Diversity of young adults living with their parents
by Anne Milan
This study examines the extent to which young adults aged 20 to 29 live with their parents across various ethnocultural and socioeconomic characteristics. The results are based on data from the 2011 National Household Survey (NHS) as well as data from previous censuses.
Literacy and numeracy among off-reserve First Nations people and Métis: Do higher skill levels improve labour market outcomes?
This article examines the literacy and numeracy skills of off-reserve First Nations and Métis adults, focusing on the factors and labour market outcomes associated with higher skill levels. In this study, individuals in the higher range for literacy and numeracy are defined as those who scored level 3 or higher (out of 5 levels) in tests administered by the 2012 Programme for the International Assessment of Adult Competencies (PIAAC).
Living arrangements of Aboriginal children aged 14 and under
by Annie Turner
This study uses data from the National Household Survey (NHS) to examine the living arrangements of Aboriginal children aged 14 and under, and includes results about Aboriginal children who lived with a lone parent, with their grandparents, or in a stepfamily. The study also provides key statistics about Aboriginal foster children.
Gender differences in the financial knowledge of Canadians
by Marie Drolet
Using data from the 2014 Canadian Financial Capability Survey (CFCS), this study examines the gap in the financial knowledge of men and women and how the difference varies across socioeconomic characteristics such as age and education. It also provides additional insight into the financial knowledge of Canadian men and women who are married or in a common-law union.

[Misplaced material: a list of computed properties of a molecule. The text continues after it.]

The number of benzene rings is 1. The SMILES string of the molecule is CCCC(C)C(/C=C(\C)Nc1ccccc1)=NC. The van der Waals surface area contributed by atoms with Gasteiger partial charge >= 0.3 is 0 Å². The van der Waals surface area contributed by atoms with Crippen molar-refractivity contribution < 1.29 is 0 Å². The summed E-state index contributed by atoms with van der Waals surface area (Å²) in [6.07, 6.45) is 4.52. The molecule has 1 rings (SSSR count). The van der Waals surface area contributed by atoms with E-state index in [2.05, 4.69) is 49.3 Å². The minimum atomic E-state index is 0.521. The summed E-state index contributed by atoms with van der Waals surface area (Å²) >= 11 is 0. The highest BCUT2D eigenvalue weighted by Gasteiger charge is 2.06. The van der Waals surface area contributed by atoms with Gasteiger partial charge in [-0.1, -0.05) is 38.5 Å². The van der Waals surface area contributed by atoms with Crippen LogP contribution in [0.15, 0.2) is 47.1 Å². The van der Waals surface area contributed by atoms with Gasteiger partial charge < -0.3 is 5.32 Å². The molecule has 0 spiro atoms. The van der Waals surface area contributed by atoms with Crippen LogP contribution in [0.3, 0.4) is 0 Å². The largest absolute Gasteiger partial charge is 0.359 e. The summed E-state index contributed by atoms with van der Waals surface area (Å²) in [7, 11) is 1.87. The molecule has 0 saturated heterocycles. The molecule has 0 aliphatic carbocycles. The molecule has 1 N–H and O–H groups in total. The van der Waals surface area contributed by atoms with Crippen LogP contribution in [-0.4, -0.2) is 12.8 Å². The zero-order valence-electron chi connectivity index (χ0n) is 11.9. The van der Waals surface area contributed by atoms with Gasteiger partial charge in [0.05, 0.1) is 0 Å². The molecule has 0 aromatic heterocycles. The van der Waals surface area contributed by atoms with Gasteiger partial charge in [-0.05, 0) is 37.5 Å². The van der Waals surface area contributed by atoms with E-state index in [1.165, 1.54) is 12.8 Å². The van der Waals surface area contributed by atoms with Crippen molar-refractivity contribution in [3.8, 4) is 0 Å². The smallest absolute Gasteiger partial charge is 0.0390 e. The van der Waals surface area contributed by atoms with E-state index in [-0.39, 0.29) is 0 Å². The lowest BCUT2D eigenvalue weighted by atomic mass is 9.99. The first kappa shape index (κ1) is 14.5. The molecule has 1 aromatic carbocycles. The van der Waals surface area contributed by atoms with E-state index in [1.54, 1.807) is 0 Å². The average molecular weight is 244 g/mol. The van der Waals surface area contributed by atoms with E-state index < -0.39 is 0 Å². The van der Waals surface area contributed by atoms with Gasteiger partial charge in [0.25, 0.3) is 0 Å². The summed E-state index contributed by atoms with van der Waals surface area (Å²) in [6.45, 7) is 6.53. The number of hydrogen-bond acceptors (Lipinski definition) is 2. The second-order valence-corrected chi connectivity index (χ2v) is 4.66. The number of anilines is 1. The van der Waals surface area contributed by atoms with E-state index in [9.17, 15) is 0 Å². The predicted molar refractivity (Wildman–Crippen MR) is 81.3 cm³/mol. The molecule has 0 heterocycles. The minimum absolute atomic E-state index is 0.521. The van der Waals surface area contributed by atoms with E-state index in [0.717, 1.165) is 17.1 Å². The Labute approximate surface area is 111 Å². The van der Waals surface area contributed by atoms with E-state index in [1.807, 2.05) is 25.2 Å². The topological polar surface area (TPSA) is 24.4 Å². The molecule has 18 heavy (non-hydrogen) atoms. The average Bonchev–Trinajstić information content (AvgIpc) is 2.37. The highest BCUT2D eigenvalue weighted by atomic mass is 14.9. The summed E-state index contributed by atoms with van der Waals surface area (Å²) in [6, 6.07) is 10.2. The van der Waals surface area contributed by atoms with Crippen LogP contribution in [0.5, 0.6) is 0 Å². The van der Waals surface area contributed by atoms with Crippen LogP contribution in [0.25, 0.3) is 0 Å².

Financial literacy and retirement planning
Using data from the 2014 Canadian Financial Capability Survey (CFCS), this article examines the extent to which individuals in the labour force are preparing for retirement and provides another perspective on the relationship between financial literacy and retirement planning.
The contribution of immigration to the size and ethnocultural diversity of future cohorts of seniors
This article analyzes the impact of immigration on the size and ethnocultural composition of future cohorts of seniors in Canada, using data from the Population Estimates Program, the Population Projections Program and other sources of demographic data.
The association between skills and low income
This article explores how skill proficiencies are related to household income for Canadians aged 16 to 65 using data from the first wave of the Longitudinal and International Study of Adults (LISA), conducted in 2012. The article also demonstrates how the relationship between skill level and low income changes after controlling for other characteristics known to increase the risk of low income.